Taking into account our discussions in the workshop with expats we wanted to highlight that our proposal is not just a new service solution. We are suggesting a shift in mindset that goes deeper than the surface. We want to make changes in the way returned and returning expats are being seen in Finland. We want expatriates to be recognized as an underrepresented group and we want their complex, international identity and the skills gained abroad to be acknowledged and valued in Finnish society. Check-in Finland is a launch point where expatriates can take the step in moving back to Finland and feel welcomed by Finland.
Our team is satisfied with the work we have done. Our proposal is a natural outcome of the journey we have taken in the past 12 weeks. We are happy that we were brave enough to narrow our scope but yet still include our early and perhaps the most crucial finding of complex international identity and mindset in our final proposal. To be critical, we had a thought that our idea wasn’t original or unique enough but, in the end, it was something that was truly lacking from the system. The idea of the service might sound simple but there is a complex process behind it.
Final show & celebration
The final presentation went well, and we got good feedback from our stakeholders. We got an invitation to present our work to the Ministry of Economic Affairs and Employment which can also be considered as a validation of successful work.
After the final show, it was time for celebration, and we finally met with our team face to face!
Group 3B: Amir Tahvonen and Savannah Vize from Creative Sustainability, and Hannah Roche and Shuaijun Zhang from Collaborative and Industrial Design.
A human-centred strategy process
The last few weeks have seen us translate leverage points into ideas as we waited for an ‘a-ha!’ moment to materialise from our discussions. Through the help of a collaborative workshop with survey respondents, regular check-ins with the Ministry of the Interior and numerous revisions to our work, we navigated the tumultuous final stages to reach our design proposal – which we have now presented to our stakeholders during the Design for Government final show.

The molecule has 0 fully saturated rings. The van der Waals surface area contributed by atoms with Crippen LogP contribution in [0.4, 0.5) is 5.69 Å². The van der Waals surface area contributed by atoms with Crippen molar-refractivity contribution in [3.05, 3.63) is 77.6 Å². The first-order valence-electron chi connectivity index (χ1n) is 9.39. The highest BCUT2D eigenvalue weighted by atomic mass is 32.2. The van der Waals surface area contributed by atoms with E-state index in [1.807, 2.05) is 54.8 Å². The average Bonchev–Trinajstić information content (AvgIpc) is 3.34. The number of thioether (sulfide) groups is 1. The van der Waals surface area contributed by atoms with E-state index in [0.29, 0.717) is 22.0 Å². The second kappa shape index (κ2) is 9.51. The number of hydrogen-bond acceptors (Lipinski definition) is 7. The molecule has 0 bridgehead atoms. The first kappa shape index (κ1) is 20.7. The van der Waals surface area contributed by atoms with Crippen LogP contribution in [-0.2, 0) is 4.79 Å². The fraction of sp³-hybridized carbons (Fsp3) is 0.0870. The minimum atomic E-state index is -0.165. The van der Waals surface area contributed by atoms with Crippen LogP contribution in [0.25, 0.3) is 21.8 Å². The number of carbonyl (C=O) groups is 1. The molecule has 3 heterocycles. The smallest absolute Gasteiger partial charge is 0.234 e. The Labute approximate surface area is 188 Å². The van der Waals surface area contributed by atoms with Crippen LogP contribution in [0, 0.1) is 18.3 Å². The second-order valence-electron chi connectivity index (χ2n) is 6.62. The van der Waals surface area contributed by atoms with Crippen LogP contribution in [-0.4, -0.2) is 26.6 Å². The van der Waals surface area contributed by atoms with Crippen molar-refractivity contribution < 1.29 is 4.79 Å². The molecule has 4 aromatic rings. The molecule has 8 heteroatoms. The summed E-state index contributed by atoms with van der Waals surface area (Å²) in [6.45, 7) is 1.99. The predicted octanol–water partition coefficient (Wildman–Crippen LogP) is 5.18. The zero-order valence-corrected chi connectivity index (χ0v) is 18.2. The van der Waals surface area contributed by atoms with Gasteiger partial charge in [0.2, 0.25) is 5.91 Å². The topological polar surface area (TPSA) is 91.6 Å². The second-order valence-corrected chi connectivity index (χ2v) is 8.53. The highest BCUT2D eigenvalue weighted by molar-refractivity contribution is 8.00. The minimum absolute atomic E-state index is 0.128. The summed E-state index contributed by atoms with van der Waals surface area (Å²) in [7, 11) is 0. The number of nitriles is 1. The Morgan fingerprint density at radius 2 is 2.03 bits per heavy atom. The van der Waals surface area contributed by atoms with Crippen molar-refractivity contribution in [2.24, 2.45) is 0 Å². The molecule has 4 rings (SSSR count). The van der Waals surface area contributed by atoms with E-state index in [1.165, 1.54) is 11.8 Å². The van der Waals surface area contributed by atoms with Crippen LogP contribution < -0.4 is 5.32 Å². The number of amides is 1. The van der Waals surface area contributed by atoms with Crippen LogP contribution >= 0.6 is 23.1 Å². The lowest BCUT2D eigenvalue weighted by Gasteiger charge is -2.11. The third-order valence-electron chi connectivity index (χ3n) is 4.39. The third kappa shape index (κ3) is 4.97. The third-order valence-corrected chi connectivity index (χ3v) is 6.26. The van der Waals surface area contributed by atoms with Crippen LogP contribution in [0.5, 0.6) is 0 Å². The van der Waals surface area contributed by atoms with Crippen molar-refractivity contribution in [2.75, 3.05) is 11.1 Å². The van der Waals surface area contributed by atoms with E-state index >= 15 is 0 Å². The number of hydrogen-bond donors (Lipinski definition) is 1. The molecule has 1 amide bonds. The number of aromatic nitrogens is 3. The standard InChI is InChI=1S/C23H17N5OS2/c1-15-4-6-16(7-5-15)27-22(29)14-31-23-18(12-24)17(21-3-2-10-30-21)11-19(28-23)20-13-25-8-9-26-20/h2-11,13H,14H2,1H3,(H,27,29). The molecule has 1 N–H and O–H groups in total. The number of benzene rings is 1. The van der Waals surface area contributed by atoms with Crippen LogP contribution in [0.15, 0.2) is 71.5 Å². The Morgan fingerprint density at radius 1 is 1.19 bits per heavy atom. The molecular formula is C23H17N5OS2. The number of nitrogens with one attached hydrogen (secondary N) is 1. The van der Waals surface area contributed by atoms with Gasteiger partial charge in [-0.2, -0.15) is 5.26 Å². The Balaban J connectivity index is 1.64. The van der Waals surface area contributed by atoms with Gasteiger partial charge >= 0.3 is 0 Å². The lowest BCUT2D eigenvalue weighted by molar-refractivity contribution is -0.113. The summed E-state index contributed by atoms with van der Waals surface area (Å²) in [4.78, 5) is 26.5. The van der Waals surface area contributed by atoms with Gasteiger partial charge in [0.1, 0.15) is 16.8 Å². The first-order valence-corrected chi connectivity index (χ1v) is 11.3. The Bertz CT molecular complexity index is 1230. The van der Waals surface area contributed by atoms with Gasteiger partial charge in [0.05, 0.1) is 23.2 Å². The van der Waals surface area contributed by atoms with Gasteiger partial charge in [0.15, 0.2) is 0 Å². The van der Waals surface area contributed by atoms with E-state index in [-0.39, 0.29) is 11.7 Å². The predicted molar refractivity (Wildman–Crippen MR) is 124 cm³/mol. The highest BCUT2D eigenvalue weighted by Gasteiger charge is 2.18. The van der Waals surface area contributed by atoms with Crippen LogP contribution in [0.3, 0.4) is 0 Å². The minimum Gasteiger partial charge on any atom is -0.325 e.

Empathy has been a recurring theme from our research stage all the way through to our leverage points. Our previous blog questioned how policy-writing could be written to take expatriate perspectives into account in an authentic and genuine way – which is exactly where our final few weeks steered us to explore.
It was less the ‘a-ha!’ moment we were anticipating, and more a case of all our research, drivers and intervention points slotting into place. Rather than searching for a specific area or stage at which to implement change, we decided to zoom out and look at the policy-writing process in its totality. Here, we set out to understand the actors and voices at play and the timeline by which decisions are designed and made. Through this mapping, we located potential change-points, for both policy writers and Finns worldwide and developed 4 key tools, informed by 4 key identified opportunities:
A back-and-forth with our stakeholders helped us finesse an improved strategy-writing process that collaborates and considers the diaspora throughout. It became clear through our conversations with the Ministry that budgeting and resourcing restrictions would play a key role in the implementability of our proposal. This encouraged us to design a staggered introduction of our tools and processes, embedding human-centred design approaches slowly into the system.
We were also aware of the Ministry’s desire for a solid solution with tangible applicability. When working at this high level, it proved difficult to balance solidifying our tools with extensively planning their use and implementation, given the limited time available to us. As we maintained a close line of communication with groups 3A and 3C, however, it was apparent that the 3 separate proposals had the potential to slot neatly together. Whilst our proposal gave a holistic yet detailed redesign of the process, the other two support and engage specific target groups with more tightly defined tools. This complementary nature of the 3 approaches was something we highlighted during our final presentation.
The bulk of our presentation, however, focused on the implementability of our redesigned strategy writing process, with a look to the near and far future via a storyline set in 2027. This framing seemed well-received by both our stakeholders and service-design experts in the audience. They agreed on the importance of looking at the bigger picture, both in terms of timeline and methods, and working on a systemic level.